Stephanie Joyce

The Obama administration wants states to cutback on carbon emissions, but doing that has always been a thorny problem. While carbon is a byproduct of almost everything we do, capturing and storing it is expensive. For years, the goal has been to figure out how to make that process cheaper, but more recent efforts take a different approach, with the focus shifting from storing carbon to using it.

On a recent spring morning, Karen Wawrousek led a tour of her lab at the Western Research Institute, on the outskirts of Laramie.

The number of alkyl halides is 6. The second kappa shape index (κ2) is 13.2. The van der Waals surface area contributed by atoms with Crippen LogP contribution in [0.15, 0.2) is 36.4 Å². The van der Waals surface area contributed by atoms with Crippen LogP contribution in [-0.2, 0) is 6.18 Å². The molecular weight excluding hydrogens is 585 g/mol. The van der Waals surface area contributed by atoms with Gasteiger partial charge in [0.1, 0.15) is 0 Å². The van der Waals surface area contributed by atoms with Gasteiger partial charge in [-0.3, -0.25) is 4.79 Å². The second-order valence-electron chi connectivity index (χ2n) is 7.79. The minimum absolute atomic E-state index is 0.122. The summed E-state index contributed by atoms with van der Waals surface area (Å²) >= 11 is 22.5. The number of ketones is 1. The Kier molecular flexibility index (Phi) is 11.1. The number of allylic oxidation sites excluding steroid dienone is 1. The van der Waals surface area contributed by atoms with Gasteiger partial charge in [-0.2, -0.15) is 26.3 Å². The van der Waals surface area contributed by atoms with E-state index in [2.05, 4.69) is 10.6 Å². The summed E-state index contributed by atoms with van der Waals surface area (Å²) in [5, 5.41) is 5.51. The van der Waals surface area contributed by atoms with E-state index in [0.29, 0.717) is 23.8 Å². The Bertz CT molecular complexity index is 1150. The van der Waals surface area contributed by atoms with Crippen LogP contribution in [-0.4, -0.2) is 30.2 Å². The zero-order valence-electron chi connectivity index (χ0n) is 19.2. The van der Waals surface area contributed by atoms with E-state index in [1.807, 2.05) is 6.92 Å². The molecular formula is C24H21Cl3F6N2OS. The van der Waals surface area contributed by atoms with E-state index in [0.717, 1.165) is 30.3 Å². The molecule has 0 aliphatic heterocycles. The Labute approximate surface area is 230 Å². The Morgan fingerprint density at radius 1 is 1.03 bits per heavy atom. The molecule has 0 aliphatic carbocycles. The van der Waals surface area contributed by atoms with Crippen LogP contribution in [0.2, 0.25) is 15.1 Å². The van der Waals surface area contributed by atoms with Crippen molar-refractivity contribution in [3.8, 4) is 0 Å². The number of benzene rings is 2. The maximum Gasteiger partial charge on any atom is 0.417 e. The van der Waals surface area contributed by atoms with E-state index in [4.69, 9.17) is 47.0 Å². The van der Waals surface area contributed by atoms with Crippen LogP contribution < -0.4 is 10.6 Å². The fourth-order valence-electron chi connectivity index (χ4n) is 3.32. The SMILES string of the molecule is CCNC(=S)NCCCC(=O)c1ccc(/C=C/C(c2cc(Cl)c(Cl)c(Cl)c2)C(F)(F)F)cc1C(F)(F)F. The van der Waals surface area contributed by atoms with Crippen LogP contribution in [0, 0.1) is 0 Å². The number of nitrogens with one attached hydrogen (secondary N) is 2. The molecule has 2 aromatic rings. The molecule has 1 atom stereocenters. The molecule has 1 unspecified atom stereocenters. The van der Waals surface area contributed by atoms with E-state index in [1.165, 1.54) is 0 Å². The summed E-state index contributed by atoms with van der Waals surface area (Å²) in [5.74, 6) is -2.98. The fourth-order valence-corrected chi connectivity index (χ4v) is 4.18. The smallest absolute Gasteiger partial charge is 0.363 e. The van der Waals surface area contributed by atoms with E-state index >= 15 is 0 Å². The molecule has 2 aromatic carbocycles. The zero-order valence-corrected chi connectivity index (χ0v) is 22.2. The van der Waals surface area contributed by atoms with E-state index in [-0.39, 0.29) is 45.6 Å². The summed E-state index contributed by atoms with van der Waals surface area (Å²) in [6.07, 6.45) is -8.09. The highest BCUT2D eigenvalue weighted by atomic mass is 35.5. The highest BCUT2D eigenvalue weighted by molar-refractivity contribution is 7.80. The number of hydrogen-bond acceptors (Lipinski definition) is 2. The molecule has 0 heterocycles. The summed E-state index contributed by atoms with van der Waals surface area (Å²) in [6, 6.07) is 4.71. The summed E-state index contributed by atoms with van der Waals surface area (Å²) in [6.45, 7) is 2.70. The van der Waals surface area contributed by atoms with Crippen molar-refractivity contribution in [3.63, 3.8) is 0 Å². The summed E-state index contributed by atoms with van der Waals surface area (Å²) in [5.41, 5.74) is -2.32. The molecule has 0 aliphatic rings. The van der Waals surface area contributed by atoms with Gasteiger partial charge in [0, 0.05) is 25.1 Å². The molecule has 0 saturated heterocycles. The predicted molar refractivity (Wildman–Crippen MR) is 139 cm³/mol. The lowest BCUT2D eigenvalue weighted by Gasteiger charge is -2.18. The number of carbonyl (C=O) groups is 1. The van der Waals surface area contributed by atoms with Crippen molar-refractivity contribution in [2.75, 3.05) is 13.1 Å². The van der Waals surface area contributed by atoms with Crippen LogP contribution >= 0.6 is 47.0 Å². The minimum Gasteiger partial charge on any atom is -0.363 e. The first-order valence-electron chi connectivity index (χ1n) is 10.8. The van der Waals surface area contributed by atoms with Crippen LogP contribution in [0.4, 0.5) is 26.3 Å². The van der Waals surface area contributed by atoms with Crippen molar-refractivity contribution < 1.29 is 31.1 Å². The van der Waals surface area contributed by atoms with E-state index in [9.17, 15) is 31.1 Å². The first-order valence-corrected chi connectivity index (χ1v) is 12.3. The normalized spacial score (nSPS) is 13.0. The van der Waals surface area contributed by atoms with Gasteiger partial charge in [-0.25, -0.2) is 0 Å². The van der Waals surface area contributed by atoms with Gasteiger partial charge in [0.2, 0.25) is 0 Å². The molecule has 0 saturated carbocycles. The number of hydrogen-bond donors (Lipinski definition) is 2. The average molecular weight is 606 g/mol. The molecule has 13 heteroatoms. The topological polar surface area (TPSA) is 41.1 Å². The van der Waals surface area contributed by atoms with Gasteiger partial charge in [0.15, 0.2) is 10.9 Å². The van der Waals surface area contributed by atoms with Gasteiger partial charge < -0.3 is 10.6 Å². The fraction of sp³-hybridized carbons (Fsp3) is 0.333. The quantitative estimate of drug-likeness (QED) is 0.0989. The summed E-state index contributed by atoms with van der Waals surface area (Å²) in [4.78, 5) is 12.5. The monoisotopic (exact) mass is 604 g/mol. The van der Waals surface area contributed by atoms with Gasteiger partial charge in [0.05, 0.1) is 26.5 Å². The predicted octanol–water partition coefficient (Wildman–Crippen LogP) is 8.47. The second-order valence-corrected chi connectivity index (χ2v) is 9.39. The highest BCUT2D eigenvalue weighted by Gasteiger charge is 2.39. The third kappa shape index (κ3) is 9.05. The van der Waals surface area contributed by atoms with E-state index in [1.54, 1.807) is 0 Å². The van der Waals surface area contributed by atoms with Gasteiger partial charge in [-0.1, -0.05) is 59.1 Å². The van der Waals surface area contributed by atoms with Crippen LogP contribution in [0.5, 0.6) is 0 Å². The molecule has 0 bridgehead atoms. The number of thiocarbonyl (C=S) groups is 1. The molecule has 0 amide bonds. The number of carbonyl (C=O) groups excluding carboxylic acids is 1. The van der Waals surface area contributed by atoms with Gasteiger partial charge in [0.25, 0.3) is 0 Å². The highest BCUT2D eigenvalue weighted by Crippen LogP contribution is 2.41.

What if the vast stands of beetle-killed trees in the west could be turned into gasoline? A recently-announced federal project involving several University of Wyoming researchers is trying to answer that question.

Most biofuels are made of crops, like corn and sorghum, but this five-year, $10 million project will study whether dead trees might work just as well -- while avoiding competition with food sources.